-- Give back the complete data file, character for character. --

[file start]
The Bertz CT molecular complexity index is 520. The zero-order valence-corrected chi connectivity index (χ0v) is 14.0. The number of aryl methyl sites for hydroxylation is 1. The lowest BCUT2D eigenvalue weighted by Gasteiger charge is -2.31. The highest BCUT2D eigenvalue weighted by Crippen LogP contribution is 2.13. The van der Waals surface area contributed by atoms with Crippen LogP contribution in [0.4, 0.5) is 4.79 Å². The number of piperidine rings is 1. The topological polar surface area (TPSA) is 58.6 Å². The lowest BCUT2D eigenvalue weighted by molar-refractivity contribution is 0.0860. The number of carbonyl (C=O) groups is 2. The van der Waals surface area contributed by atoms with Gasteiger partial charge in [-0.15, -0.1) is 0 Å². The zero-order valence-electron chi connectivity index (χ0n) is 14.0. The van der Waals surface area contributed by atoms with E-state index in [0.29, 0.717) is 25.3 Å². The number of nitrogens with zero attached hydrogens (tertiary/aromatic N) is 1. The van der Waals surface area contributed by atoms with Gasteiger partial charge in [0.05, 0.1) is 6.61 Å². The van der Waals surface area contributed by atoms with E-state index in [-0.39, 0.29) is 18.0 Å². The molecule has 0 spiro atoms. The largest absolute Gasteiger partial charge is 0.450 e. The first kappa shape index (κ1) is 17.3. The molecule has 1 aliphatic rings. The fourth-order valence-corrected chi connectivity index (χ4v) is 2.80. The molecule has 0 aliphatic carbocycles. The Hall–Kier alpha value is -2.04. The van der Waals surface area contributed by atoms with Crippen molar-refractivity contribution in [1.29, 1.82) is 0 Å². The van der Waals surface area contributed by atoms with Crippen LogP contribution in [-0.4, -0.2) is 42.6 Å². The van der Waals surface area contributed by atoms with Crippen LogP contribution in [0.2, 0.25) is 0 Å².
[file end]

The Bertz CT molecular complexity index is 520. The zero-order valence-corrected chi connectivity index (χ0v) is 14.0. The number of aryl methyl sites for hydroxylation is 1. The lowest BCUT2D eigenvalue weighted by Gasteiger charge is -2.31. The highest BCUT2D eigenvalue weighted by Crippen LogP contribution is 2.13. The van der Waals surface area contributed by atoms with Crippen LogP contribution in [0.4, 0.5) is 4.79 Å². The number of piperidine rings is 1. The topological polar surface area (TPSA) is 58.6 Å². The lowest BCUT2D eigenvalue weighted by molar-refractivity contribution is 0.0860. The number of carbonyl (C=O) groups is 2. The van der Waals surface area contributed by atoms with Gasteiger partial charge in [-0.15, -0.1) is 0 Å². The zero-order valence-electron chi connectivity index (χ0n) is 14.0. The van der Waals surface area contributed by atoms with E-state index in [0.29, 0.717) is 25.3 Å². The number of nitrogens with zero attached hydrogens (tertiary/aromatic N) is 1. The van der Waals surface area contributed by atoms with Gasteiger partial charge in [0.05, 0.1) is 6.61 Å². The van der Waals surface area contributed by atoms with E-state index in [-0.39, 0.29) is 18.0 Å². The molecule has 0 spiro atoms. The largest absolute Gasteiger partial charge is 0.450 e. The first kappa shape index (κ1) is 17.3. The molecule has 1 aliphatic rings. The fourth-order valence-corrected chi connectivity index (χ4v) is 2.80. The molecule has 0 aliphatic carbocycles. The Hall–Kier alpha value is -2.04. The van der Waals surface area contributed by atoms with Crippen molar-refractivity contribution in [1.29, 1.82) is 0 Å². The van der Waals surface area contributed by atoms with Crippen LogP contribution in [-0.4, -0.2) is 42.6 Å². The van der Waals surface area contributed by atoms with Crippen LogP contribution in [0.2, 0.25) is 0 Å².